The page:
Wed, 1 December 2021

Newsletter sign-up

Subscribe now
The House Live All
How we can wise up to disconnection Partner content
By Wise Group
Coronavirus
We must change the seasonal workers scheme to help the UK meet its environmental ambitions Partner content
Environment
Coronavirus
Environment
Diagnostic discovery and preparing for the next pandemic Partner content
Coronavirus
Press releases

Minister Says Heat Pump Grant Is "First Step" To Green Homes But It Could Take 15 Years To Phase Out Gas

Minister Says Heat Pump Grant Is 'First Step' To Green Homes But It Could Take 15 Years To Phase Out Gas

The £5,000 grant will help homeowners cover the cost of installing a new heat pump

3 min read

International Trade Secretary Anne-Marie Trevelyan has suggested the replacement of gas boilers could take as long as 15 years as she defended a scheme to subsidise heat pumps as a "fantastic first step".

Homeowners in England and Wales will be offered £5,000 from next April to help cover the cost of replacing gas boilers with heat pumps in a bid to reduce the UK's carbon emissions, ministers have announced.

Prime Minister Boris Johnson said the fund would help homeowners "make the switch sooner, without costing them extra so that going green is the better choice when their boiler needs an upgrade".

Ministers claim the £450m fund will help offset the cost of the more expensive heat pumps which currently cost between £6,000 to £18,000 to install depending on the size of the property.

Speaking to the BBC's Today programme, Trevelyan said the "fantastic first step" would help homeowners make the change over the next three years, claiming the shift towards the new technology would help drive down the cost of replacing gas boilers.

"The key point is that this is a journey, it is going to take us probably 15 years for all of us to do that," she said.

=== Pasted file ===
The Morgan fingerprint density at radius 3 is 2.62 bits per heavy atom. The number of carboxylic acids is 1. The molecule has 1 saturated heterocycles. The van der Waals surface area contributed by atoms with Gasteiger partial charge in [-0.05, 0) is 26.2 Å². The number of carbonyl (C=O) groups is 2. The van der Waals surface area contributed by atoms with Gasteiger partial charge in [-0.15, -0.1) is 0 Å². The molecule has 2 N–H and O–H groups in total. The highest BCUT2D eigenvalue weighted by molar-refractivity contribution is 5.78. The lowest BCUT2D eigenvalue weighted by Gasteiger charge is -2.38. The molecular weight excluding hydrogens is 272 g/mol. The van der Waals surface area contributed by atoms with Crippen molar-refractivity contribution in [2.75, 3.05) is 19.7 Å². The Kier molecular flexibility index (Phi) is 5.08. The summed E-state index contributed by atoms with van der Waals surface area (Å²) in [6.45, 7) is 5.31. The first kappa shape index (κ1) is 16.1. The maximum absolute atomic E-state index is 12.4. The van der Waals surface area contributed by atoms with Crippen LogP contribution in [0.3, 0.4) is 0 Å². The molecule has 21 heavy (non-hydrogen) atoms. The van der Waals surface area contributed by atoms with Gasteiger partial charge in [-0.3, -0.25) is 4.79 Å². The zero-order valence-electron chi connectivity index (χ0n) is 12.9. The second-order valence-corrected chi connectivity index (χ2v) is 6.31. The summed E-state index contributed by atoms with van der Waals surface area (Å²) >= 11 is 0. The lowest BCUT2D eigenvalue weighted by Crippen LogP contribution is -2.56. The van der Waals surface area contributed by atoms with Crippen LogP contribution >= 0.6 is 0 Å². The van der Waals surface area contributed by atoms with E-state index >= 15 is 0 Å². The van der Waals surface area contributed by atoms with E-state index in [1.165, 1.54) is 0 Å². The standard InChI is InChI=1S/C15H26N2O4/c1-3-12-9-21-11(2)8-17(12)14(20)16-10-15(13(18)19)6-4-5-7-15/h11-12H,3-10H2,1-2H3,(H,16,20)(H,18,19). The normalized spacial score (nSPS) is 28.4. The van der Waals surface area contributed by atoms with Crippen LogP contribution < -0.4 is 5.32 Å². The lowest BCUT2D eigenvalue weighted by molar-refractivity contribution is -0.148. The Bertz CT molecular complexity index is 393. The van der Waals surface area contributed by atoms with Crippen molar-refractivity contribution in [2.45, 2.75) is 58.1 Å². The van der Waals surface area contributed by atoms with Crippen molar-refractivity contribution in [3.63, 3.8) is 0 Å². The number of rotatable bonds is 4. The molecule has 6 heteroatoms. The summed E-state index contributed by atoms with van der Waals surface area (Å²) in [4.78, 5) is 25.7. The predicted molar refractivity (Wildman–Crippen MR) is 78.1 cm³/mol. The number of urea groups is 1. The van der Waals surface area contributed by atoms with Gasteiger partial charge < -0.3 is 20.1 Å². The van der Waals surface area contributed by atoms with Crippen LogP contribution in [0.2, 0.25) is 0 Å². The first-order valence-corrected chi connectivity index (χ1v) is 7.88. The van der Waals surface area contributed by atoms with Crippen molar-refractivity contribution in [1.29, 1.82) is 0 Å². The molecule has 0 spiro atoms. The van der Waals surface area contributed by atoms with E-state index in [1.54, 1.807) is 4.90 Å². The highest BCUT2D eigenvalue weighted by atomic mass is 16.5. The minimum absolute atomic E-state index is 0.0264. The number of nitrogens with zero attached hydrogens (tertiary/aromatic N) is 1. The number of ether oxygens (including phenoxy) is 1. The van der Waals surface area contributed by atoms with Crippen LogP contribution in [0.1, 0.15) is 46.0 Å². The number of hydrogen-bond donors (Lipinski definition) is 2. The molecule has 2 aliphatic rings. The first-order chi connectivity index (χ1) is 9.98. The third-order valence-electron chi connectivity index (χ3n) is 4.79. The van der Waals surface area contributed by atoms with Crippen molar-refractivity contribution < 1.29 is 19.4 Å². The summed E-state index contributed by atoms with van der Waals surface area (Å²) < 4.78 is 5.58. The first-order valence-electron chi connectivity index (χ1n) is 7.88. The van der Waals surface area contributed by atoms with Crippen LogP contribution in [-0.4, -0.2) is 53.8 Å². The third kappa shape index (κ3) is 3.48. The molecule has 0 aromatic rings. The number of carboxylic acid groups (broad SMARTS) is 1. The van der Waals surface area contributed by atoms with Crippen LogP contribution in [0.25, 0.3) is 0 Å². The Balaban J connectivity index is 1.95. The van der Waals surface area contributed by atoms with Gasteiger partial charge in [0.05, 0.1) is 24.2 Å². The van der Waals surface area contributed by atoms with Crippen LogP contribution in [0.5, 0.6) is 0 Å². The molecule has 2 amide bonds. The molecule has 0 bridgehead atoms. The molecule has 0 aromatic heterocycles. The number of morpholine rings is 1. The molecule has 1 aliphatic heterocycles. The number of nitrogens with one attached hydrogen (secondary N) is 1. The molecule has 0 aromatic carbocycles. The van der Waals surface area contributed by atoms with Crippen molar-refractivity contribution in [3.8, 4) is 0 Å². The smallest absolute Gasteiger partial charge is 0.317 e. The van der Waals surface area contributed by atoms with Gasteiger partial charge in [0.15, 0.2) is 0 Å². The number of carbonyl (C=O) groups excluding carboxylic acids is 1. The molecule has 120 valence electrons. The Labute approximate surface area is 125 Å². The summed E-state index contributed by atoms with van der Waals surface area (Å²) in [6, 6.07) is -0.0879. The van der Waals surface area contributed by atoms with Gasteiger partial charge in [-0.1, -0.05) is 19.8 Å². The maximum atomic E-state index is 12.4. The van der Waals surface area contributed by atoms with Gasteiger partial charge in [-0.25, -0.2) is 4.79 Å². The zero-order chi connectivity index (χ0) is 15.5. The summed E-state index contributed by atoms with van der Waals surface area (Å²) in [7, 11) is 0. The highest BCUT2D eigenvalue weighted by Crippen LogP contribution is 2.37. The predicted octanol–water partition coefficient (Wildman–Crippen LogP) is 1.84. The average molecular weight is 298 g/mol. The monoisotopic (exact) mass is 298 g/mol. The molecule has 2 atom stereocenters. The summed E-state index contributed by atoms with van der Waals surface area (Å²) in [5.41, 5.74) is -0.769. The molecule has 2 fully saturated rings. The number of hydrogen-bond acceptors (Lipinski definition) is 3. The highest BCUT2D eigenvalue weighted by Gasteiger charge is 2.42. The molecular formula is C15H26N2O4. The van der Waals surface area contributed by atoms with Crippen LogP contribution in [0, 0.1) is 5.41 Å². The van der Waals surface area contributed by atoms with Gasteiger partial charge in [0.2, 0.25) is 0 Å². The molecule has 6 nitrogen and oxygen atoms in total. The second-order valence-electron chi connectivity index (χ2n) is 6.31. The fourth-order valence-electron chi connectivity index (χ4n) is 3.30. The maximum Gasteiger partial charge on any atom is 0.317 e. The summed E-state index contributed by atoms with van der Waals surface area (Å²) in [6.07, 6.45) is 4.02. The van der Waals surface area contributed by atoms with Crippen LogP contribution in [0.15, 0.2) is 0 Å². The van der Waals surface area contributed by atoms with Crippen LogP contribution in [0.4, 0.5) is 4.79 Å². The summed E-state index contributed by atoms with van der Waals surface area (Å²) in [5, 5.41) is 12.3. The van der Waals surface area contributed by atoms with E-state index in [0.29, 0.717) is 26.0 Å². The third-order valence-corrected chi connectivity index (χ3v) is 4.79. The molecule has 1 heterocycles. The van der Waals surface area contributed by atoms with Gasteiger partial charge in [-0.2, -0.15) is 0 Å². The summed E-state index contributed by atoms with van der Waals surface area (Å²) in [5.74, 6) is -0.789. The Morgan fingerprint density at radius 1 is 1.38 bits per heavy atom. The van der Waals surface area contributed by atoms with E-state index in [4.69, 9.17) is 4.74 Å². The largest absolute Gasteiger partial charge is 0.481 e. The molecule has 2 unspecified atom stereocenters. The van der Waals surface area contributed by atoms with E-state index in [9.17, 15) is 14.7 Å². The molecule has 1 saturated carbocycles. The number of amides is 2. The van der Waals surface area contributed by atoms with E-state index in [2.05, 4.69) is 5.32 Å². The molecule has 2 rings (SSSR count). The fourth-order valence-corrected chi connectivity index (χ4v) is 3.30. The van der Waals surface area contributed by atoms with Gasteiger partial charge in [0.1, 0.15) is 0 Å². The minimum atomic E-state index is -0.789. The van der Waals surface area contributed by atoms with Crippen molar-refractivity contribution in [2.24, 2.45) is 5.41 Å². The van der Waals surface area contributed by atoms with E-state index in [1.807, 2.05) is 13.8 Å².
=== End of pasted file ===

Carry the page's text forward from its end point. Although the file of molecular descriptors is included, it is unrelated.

"At the moment, the cost of heat pumps is relatively high, but of course, that is because they are not made in great volumes. As we know in all things as the volume increase then the price comes down."She suggested the switch to the new tech could become mandatory, as she said while the current scheme was "voluntary" that there would be "a point at which that changes".

"In the short term of course this is a voluntary scheme," she said.

"But every 10-15 years we all get a new boiler so as part of the transition, this journey to net-zero, as we as domestic citizens make changes to our homes these support frameworks are there but also we will be driving those changes in regulation."

Her comments come after Boris Johnson appeared to rule out the replacement becoming a mandatory measures for homeowners, telling the Sun that "the Greenshirts of the Boiler Police are not going to kick in your door with their sandal-clad feet and seize, at carrot-point, your trusty old combi".

The scheme has already faced criticism from oppostion MPs, with the Green Party's Caroline Lucas highlighting that the fund will only cover around 90,000 homes over the next three years.

"Promises that in the future heat pumps will cost no more than gas boilers just doesn't cut it," she said.

"We can't wait til 2030 to get costs down – we need larger grants and major insulation plan now.

"Yet another climate plan that's underfunded and will under-deliver."

Shadow business and energy secretary, Ed Miliband, said the plans were "more of Boris Johnson's hot air".

“As millions of families face an energy and cost of living crisis, this is a meagre, unambitious and wholly inadequate response. People can’t warm their homes with yet more of Boris Johnson’s hot air, but that is all that is on offer," he said.

PoliticsHome Newsletters

PoliticsHome provides the most comprehensive coverage of UK politics anywhere on the web, offering high quality original reporting and analysis: Subscribe

Read the most recent article written by John Johnston - Boris Johnson Says All Over-18s Will Be Offered Covid Booster Within Two Months

Podcast
Engineering a Better World

Can technology deliver a better society? In a new podcast series from the heart of Westminster, The House magazine and the IET discuss with parliamentarians and industry experts how technology and engineering can provide policy solutions to our changing world.

New episode - Listen now